Snap Picks Up Pixel8earth to Grow Its Map Feature

Sam Blake

Sam primarily covers entertainment and media for dot.LA. Previously he was Marjorie Deane Fellow at The Economist, where he wrote for the business and finance sections of the print edition. He has also worked at the XPRIZE Foundation, U.S. Government Accountability Office, KCRW, and MLB Advanced Media (now Disney Streaming Services). He holds an MBA from UCLA Anderson, an MPP from UCLA Luskin and a BA in History from University of Michigan. Email him at samblake@dot.LA and find him on Twitter @hisamblake

Snap screen

Snap Inc. has acquired Pixel8earth as it pushes to grow and monetize the Map feature on its flagship app, Snapchat.

Based in Boulder, Colorado, Pixel8earth uses crowdsourced data to develop 3D maps.


The acquisition was initially disclosed with few details in Snap's first-quarter filing to the SEC, below the more detailed disclosure of its $124.4 million acquisition of Fit Analytics. Snap said it paid $7.6 million for an unnamed company.

On Monday Snap confirmed that the unnamed company was Pixel8earth.

Snap executives have called the Snap Map a "multibillion-dollar opportunity," frequently noting that over 250 million users engage with the feature every month. The company has continuously pointed to ongoing efforts to add "utility" to the feature, particularly regarding the value it can bring to small businesses searching for local customers.

In its SEC filing, Snap said the acquisition was meant "to enhance our existing platform, technology, and workforce." Based on Pixel8earth's former co-founders' LinkedIn profiles, it appears they have been fully absorbed by Snap. Former CEO Sean Gorman lists his current role as a Boulder, CO-based "Software Engineering Manager" at Snap, while his former co-founder and CTO Pramukta Kumar lists his role as an Austin-based "Computer Vision Engineer" at Snap.

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Energy Shares Gears Up To Bring Equity Crowdfunding to Retail Investors

David Shultz

David Shultz reports on clean technology and electric vehicles, among other industries, for dot.LA. His writing has appeared in The Atlantic, Outside, Nautilus and many other publications.

Energy Shares Gears Up To Bring Equity Crowdfunding to Retail Investors
Photo by Red Zeppelin on Unsplash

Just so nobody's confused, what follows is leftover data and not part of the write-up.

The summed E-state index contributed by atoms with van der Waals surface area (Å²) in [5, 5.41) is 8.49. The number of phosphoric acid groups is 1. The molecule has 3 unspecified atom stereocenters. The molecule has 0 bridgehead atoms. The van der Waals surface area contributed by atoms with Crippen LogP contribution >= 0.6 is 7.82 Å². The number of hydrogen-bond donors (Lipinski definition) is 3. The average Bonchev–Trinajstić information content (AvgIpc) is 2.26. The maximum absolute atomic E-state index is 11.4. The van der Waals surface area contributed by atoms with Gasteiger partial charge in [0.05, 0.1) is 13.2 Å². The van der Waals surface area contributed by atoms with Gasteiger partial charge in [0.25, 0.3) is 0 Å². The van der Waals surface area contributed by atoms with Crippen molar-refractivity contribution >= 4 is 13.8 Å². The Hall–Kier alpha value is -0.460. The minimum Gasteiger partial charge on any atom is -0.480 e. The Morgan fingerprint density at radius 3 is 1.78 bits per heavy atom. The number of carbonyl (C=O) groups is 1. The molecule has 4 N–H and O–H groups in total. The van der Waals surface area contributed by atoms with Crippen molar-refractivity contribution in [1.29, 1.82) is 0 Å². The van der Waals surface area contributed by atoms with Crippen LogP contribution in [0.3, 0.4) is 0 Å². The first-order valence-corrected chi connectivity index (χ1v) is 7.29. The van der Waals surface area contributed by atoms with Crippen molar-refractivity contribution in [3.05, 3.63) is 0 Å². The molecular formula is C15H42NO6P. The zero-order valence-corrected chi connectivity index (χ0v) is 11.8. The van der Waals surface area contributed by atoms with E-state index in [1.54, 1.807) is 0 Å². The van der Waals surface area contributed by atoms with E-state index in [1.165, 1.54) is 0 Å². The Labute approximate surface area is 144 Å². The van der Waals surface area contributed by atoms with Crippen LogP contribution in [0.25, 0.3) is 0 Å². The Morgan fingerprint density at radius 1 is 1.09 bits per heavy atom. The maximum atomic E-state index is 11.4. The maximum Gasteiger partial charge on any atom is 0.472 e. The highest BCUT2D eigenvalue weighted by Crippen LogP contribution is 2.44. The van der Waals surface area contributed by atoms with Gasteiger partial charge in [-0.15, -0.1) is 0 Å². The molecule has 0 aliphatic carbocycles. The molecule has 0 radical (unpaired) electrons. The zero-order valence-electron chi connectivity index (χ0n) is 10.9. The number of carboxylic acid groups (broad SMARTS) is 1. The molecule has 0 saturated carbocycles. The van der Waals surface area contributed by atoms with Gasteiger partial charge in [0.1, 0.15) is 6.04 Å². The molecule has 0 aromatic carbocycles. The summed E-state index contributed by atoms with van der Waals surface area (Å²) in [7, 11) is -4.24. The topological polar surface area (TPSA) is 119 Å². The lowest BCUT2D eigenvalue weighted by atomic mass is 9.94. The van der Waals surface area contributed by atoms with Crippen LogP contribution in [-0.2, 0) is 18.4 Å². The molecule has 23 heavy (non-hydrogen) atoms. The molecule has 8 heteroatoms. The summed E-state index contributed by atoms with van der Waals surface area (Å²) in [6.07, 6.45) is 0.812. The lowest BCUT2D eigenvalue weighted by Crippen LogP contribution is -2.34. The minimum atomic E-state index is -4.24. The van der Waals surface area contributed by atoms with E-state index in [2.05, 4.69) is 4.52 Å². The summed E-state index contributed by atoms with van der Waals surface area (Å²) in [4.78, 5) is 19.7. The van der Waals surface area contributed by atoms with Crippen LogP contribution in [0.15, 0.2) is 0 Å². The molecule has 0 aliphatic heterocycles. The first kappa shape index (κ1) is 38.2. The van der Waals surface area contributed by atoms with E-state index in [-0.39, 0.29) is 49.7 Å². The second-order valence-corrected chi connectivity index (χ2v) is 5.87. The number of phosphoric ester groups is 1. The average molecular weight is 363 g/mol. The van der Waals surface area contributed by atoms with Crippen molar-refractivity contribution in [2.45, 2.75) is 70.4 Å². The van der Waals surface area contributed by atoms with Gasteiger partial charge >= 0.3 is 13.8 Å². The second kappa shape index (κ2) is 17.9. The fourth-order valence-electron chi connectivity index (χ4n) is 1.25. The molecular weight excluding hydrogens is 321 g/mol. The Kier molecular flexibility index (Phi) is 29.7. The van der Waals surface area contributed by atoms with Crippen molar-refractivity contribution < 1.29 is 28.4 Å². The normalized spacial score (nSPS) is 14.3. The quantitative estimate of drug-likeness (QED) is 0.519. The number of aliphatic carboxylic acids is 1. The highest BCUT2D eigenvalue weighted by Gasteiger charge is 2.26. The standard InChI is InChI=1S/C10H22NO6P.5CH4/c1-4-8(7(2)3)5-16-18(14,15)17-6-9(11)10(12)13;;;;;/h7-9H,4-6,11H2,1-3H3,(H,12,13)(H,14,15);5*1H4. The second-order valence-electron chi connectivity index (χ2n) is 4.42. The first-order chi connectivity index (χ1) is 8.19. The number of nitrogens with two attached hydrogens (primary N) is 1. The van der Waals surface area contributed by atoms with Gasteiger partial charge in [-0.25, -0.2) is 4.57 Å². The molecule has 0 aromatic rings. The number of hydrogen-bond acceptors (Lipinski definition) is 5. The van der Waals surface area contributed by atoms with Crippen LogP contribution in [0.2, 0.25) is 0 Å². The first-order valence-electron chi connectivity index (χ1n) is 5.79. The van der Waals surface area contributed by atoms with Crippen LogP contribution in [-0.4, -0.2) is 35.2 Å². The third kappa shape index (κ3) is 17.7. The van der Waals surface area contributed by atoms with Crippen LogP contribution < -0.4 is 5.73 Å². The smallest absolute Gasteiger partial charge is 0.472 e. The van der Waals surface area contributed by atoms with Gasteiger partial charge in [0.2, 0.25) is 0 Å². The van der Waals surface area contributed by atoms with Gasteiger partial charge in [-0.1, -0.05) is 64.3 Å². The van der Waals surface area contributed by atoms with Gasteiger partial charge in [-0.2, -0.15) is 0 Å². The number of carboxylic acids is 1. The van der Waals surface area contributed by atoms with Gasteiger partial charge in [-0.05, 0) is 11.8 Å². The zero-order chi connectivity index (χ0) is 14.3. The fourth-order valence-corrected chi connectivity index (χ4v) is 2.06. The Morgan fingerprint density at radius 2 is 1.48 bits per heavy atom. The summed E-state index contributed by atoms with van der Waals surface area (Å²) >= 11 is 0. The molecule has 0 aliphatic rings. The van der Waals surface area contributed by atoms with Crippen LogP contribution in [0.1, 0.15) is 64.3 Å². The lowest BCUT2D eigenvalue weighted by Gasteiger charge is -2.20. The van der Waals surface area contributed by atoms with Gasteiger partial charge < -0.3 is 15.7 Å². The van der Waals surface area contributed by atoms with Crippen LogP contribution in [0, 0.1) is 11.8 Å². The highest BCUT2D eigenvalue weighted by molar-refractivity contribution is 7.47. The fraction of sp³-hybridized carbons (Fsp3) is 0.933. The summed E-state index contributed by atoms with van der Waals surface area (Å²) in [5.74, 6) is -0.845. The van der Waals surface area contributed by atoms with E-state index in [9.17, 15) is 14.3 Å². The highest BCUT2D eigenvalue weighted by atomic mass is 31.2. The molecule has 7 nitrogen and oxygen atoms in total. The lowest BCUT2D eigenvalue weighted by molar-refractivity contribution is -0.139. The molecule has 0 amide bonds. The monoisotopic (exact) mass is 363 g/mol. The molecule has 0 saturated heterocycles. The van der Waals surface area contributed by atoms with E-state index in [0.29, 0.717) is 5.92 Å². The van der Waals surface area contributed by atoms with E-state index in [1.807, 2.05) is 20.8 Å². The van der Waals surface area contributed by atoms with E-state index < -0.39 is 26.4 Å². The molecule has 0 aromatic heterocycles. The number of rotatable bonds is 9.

The Inflation Reduction Act contains almost $400 billion in funding for clean energy initiatives. There’s $250 billion for energy projects. $23 billion for transportation and EVs. $46 billion for environment. $21 billion for agriculture, and so on. With so much cash flowing into the sector, the possibilities for investment and growth are gigantic.

These investment opportunities, however, have typically been inaccessible for everyday retail investors until much later in a company’s development–after an IPO, usually. Meaning that the best returns are likely to be captured by banks and other institutions who have the capital and financing to invest large sums of money earlier in the process.

That’s where Pasadena-based Energy Shares comes in. The company wants to help democratize access to these investment opportunities and simultaneously give early-stage utility-scale energy projects another revenue stream.

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Aisha Counts
Aisha Counts is a business reporter covering the technology industry. She has written extensively about tech giants, emerging technologies, startups and venture capital. Before becoming a journalist she spent several years as a management consultant at Ernst & Young.
Why These Ukrainian Entrepreneurs Are Making LA Their Home
Joey Mota

Fleeing war and chasing new opportunities, more than a dozen Ukrainian entrepreneurs have landed in Los Angeles, finding an unexpected community in the city of dreams. These entrepreneurs have started companies that are collectively worth more than $300 million, in industries ranging from electric vehicle charging stations to audience monetization platforms to social networks.

Dot.LA spent an evening with this group of Ukrainian citizens, learning what it was like to build startups in Ukraine, to cope with the unimaginable fear of fleeing war, and to garner the resilience to rebuild.

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